ABG analysis - Derriford ED

Basics on blood chemistry and
ABG/VBG interpretation.
Luke Heath
Always remove any air gap
and cap the syringe after
taking the blood.
Invert the syringe to mix the
blood with the heparin.
Process the sample within
10 minutes and invert
regularly while waiting.
Add all requested
information including FiO2,
as many values are
Venous gasses have
differing respiratory
readings from arterial.
C6H12O6 (Glucose) + 6 O2 (Oxygen) =
6 CO2 (Carbon Dioxide) + 6 H20
(Water) + Energy (ADP to ATP)
Every living cell is performing the
above process, and will die very
quickly without oxygen. Blood must
transport oxygen and glucose to all
cells and remove the carbon dioxide
from them. Blood is the lifeline for
every cell in the body.
Acidity is related to free hydrogen ions
in solution.
Carbon dioxide in solution is acidic.
Haemoglobins (Hb) affinity for oxygen
is related to acidity.
The body must try to maintain
Acidity is measured on the pH scale, going from 0 to
Think of pH as the ‘power of Hydrogen’ (in the form of
free hydrogen ions, H+).
The scale is a negative log. Each one point represents a
ten fold increase/decrease in hydrogen ions, so small
changes in number represent large changes in H+ ion
concentrations. The lower the number, the more acidic
the solution.
Different chemicals and metabolites can result in free
hydrogen ions in solution and therefore a drop in pH
(increased acidity).
CO2 + H2O ↔ H2CO3 ↔ H+ + HCO3-
(Carbon dioxide and water ↔ carbonic acid [weak acid] ↔ hydrogen
ion and bicarbonate)
The equation will balance itself (form an equilibrium),
so if there is a rise in CO2, there will be a
corresponding increase in H+ and HCO3-. Since H+ is
responsible for acidity, the more CO2 dissolved in
blood plasma, the more acid the blood becomes.
Haemoglobin has a reduced affinity for oxygen the
more acid the blood becomes. Oxygen at greater
pressure is required to overcome this decreased
affinity. This is called the Bohr effect.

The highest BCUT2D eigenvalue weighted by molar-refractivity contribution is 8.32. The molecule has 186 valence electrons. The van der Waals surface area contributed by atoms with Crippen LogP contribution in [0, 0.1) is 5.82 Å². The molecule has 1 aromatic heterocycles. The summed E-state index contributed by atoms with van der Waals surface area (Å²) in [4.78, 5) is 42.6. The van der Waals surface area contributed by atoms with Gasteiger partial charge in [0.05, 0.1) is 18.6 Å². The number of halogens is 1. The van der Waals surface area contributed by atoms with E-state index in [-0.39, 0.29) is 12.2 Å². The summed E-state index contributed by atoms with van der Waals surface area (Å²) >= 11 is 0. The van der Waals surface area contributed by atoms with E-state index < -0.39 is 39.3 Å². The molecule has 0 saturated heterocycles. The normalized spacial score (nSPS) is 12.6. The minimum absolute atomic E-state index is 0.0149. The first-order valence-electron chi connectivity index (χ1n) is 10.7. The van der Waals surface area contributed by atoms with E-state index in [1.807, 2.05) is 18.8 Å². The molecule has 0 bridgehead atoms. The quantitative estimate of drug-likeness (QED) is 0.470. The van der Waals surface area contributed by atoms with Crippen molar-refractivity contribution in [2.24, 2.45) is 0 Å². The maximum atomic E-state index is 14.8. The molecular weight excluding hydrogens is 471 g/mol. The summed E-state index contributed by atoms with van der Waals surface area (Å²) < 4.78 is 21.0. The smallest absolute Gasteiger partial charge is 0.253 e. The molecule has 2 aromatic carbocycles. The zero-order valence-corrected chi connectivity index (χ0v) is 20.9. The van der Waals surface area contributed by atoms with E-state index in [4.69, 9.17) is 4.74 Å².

The pH of the blood is normal in the lungs, so
Hb has a high affinity for O2 and they bond.
In active cells CO2 is produced by respiration,
this creates an acid environment and O2
becomes less bonded to Hb and is released to
be used by the cells (the Bohr effect). CO2 will
now bond with Hb
When the blood reaches the lungs CO2 levels
drop, the blood becomes less acid and oxygen
levels rise helping push CO2 from Hb
allowing O2 to bond (the Haldane effect).
The body has two methods of controlling blood
pH. Firstly, by controlling ventilation which will in
turn control the level of CO2 in the blood.
Respiratory rate is the primary control, but tidal
volumes can also increase to help change pH
Bicarbonate (HCO3-) is called a ‘buffer’, because
excess hydrogen ions can combine with it to
reduce their effect on pH. Non-respiratory
hydrogen ions can be removed as CO2 because of
it, which is why there is always a store of
bicarbonate in the blood.
The second method is via the kidneys, which
are able to excrete H+ or HCO3- in the urine to
adjust pH. This renal (or metabolic) control
takes many hours or days to effect change
It will be seen in COPD patients, who will
increase their bicarbonate levels to prevent an
acid blood despite their raised CO2 levels.
However, ventilation is the primary pH
control, which is why respiratory rate is such
an important clinical observation.
Oxygen and carbon dioxide are measured in
the blood by their partial pressure (sometimes
called ‘tension’).
The symbol is p.
The unit of measurement of this pressure is
kilopascal, abbreviated to kPa.
In normal arterial blood the partial pressure of
carbon dioxide is 4.6 – 6.4 kPa, and for oxygen
it is 11 – 14 kPa.
A venous sample will have a lower oxygen and
slightly raised carbon dioxide.
Blood pH should be between 7.35 -7.45.
When ventilation or lung function are
compromised, CO2 levels rise in the blood
resulting in a raised pCO2 (> 6.4 kPa) and
acidic blood (< 7.35).
Small changes in pH represent substantial
changes in hydrogen ion concentrations, so a
pH < 7 is sever acidosis. It indicates that the
blood cannot function properly because Hb
will have lost its affinity to carry oxygen.
Type 1
Hypoxia (low O2) without hypercapnia (raised
CO2 ).
pO2 < 8 kPa but pCO2 normal
Type 2
Hypoxia with hypercapnia.
pO2 < 8 kPa with pCO2 >7
Bicarbonate (HCO3-) is measured in mmol/L
(millimole per litre).
The normal range is 22 -26 mmol/L.
It helps ‘buffer’ hydrogen ions by promoting their
transfer into carbonic acid (which is less acidic
than hydrogen ions) and then CO2.
Excess bicarbonate can lead to metabolic alkalosis,
too little to metabolic acidosis. The base deficit is a